04/05/2004
Press Release
ECOSOC/6110



Economic and Social Council                                

2004 Organizational Session                                

11th Meeting (AM)


UNITED STATES VOICES OBJECTIONS AS AFRICAN GROUP PROPOSES SUDAN


FOR ELECTION TO COMMISSION ON HUMAN RIGHTS


As Economic and Social Council Fills Vacancies

In Subsidiary Bodies, Sudan Wins Election by Acclamation


Prior to the Sudan’s election by acclamation to the Commission on Human Rights today, the United States delegation called on the Economic and Social Council to consider the consequences of allowing the Commission to become a safe haven for the world’s worst human rights violators, especially one engaged in ethnic cleansing.


The Council, in a resumed organizational session leading to its substantive session in July, filled vacancies on a number of its subsidiary bodies, including the Commission on Human Rights, to which it elected 14 members.  Members were also elected to the Commission on Population and Development, the Commission for Social Development, and the Commission on Sustainable Development, among other bodies.


Excusing his delegation from the meeting after the submission of the Sudan’s candidacy, the representative of the United States said he was perplexed and dismayed that the African Group had submitted, for the third time, a country that massacred its own citizens.  This year, as in previous ones, that candidacy was entirely inappropriate.  He urged the Group to consider the effect of that on the Commission’s reputation and ability to function effectively as the world’s protector of human rights and freedoms.


In light of reports of such serious human rights violations in Darfur, the Sudan’s admission to the Commission threatened not only to undermine its work, but its very credibility, he warned.  It was clear to the United States and most of the Commission that the human rights and humanitarian crisis in the Sudan was of a tragic scale.  The Secretary-General, commemorating the tenth anniversary of the genocide in Rwanda, had likened the events in Darfur to ethnic cleansing.


The Sudan’s representative said he would not respond to the overflow of exaggerated allegations against his country.  The Government of the Sudan had acknowledged fully the humanitarian problem in Darfur and had called on the international community to lend a helping hand.  It was ironic that the United States delegation, while shedding crocodile tears over the situation in Darfur, was turning a blind eye to the atrocities committed by American forces in Iraq.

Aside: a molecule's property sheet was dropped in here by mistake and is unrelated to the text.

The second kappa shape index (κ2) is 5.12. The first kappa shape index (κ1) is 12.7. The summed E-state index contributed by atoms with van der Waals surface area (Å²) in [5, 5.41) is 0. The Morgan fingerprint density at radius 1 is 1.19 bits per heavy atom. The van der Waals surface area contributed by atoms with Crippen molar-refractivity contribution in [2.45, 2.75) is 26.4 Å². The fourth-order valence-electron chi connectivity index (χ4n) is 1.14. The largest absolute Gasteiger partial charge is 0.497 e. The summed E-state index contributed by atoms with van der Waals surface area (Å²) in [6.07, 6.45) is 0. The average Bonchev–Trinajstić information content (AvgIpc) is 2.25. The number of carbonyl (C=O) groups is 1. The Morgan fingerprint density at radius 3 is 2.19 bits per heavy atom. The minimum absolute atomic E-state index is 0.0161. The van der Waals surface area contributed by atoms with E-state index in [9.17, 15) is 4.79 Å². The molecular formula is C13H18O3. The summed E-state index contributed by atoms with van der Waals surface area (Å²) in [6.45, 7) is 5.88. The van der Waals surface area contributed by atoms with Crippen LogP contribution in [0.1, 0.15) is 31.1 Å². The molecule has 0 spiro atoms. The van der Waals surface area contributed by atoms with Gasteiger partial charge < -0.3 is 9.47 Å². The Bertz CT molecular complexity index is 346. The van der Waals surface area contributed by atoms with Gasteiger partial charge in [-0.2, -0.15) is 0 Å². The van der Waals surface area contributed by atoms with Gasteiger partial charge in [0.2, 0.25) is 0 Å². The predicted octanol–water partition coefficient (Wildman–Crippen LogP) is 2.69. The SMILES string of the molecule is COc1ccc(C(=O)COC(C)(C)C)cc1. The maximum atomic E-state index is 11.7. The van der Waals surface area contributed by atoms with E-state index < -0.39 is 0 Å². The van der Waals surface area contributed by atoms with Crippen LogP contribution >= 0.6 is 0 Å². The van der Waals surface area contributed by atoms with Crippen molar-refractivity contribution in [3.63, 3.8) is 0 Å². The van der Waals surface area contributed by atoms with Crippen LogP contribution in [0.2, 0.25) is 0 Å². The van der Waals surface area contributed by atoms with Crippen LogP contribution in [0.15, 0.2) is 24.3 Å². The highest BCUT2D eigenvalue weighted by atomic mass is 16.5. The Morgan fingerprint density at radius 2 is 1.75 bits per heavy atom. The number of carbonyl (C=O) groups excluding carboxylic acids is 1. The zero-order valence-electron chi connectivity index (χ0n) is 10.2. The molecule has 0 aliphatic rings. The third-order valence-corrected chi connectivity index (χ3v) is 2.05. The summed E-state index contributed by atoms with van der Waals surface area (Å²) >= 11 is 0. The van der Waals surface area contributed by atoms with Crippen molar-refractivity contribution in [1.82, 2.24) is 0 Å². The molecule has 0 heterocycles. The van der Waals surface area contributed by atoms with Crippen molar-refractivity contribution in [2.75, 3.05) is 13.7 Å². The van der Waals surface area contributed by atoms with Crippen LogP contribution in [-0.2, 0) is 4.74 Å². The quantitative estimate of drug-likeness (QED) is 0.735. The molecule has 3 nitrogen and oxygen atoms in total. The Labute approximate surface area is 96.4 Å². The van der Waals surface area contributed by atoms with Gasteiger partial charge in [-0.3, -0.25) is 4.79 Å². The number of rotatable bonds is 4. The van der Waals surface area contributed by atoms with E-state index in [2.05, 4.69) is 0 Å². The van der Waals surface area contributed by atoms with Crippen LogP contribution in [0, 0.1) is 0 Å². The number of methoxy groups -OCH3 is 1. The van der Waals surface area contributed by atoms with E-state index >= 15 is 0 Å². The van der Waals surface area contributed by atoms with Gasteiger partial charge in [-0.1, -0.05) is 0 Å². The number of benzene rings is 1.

Those who lived in glass houses should not throw stones, he said, deploring the excessive and disproportionate use of the most lethal weapons known to man against the “liberated” civilian population in Iraq.  No one would forget the live reporting on the unearthing of innocent people buried in mass graves in a football stadium, or the degrading treatment of Iraqi prisoners, and reports of widespread rape and sexual abuses against women and children in the Abu Ghraib Prison.  Allegations that Coalition forces were using indiscriminate force were rampant, he added.


The Economic and Social Council will continue the election process at 3 p.m. today.


Elections, Appointments and Nominations


The Council completed its Statistical Commission with the election, by acclamation, of China and Japan from the Asian States; Hungary from the Eastern European States; Colombia and Mexico from the Latin American and CaribbeanStates; and Germany, Netherlands and the United Kingdom from the Western European and Other States.  They will all serve four-year terms beginning on 1 January 2005.


Also be acclamation, the Council then elected the following countries to the Commission on Population and Development for four-year terms beginning on 1 January 2005:  Cameroon, Comoros and Morocco from the Group of African States; Bangladesh, Indonesia and Malaysia from the Group of Asian States; Bulgaria from the Group of Eastern European States; Brazil, Guyana and Peru from the Group of Latin American and Caribbean States; and Canada and Germany from the Group of Western European and Other States.  The Council postponed the election of two members from the Western European and Other States.


Addressing the Commission’s outstanding six vacancies, the Council elected, without a vote, Pakistan from the Asian Group, to fill one of them.  The remaining outstanding vacancies were postponed.  They included:  one member from the Latin American and CaribbeanStates, expiring on 31 December 2004; two members from the Asian States, expiring on 31 December 2005; one member each from the EasternEuropeanStates and the Latin American and CaribbeanStates, both expiring on 31 December 2007.